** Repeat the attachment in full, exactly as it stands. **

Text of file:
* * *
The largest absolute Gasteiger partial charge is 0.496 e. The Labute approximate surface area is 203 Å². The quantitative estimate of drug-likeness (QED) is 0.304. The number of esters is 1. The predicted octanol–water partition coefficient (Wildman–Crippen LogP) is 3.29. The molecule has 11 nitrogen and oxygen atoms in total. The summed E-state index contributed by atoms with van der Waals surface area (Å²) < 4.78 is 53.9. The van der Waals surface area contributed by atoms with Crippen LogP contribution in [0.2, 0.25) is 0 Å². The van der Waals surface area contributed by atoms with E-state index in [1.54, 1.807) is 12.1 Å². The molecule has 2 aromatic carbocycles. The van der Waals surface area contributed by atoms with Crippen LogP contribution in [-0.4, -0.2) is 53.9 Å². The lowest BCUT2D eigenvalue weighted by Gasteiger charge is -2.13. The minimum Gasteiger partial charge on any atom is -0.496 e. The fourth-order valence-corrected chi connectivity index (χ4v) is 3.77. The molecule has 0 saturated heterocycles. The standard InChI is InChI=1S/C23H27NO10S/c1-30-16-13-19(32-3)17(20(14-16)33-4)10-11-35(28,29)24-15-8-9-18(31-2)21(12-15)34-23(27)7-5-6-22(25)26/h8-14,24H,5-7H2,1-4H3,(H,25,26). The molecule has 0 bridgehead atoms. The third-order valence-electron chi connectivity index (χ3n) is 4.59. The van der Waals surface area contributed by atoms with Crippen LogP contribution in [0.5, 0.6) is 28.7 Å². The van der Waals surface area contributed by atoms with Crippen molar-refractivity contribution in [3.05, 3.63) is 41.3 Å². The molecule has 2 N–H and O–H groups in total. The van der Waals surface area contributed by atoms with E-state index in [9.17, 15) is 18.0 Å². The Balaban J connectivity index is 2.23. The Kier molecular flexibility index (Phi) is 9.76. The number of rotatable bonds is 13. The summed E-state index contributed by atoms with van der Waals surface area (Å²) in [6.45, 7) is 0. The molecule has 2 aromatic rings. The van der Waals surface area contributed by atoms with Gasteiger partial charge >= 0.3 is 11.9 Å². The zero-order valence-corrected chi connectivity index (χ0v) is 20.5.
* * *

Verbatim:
The largest absolute Gasteiger partial charge is 0.496 e. The Labute approximate surface area is 203 Å². The quantitative estimate of drug-likeness (QED) is 0.304. The number of esters is 1. The predicted octanol–water partition coefficient (Wildman–Crippen LogP) is 3.29. The molecule has 11 nitrogen and oxygen atoms in total. The summed E-state index contributed by atoms with van der Waals surface area (Å²) < 4.78 is 53.9. The van der Waals surface area contributed by atoms with Crippen LogP contribution in [0.2, 0.25) is 0 Å². The van der Waals surface area contributed by atoms with E-state index in [1.54, 1.807) is 12.1 Å². The molecule has 2 aromatic carbocycles. The van der Waals surface area contributed by atoms with Crippen LogP contribution in [-0.4, -0.2) is 53.9 Å². The lowest BCUT2D eigenvalue weighted by Gasteiger charge is -2.13. The minimum Gasteiger partial charge on any atom is -0.496 e. The fourth-order valence-corrected chi connectivity index (χ4v) is 3.77. The molecule has 0 saturated heterocycles. The standard InChI is InChI=1S/C23H27NO10S/c1-30-16-13-19(32-3)17(20(14-16)33-4)10-11-35(28,29)24-15-8-9-18(31-2)21(12-15)34-23(27)7-5-6-22(25)26/h8-14,24H,5-7H2,1-4H3,(H,25,26). The molecule has 0 bridgehead atoms. The third-order valence-electron chi connectivity index (χ3n) is 4.59. The van der Waals surface area contributed by atoms with Crippen LogP contribution in [0.5, 0.6) is 28.7 Å². The van der Waals surface area contributed by atoms with Crippen molar-refractivity contribution in [3.05, 3.63) is 41.3 Å². The molecule has 2 N–H and O–H groups in total. The van der Waals surface area contributed by atoms with E-state index in [9.17, 15) is 18.0 Å². The Balaban J connectivity index is 2.23. The Kier molecular flexibility index (Phi) is 9.76. The number of rotatable bonds is 13. The summed E-state index contributed by atoms with van der Waals surface area (Å²) in [6.45, 7) is 0. The molecule has 2 aromatic rings. The van der Waals surface area contributed by atoms with Gasteiger partial charge >= 0.3 is 11.9 Å². The zero-order valence-corrected chi connectivity index (χ0v) is 20.5.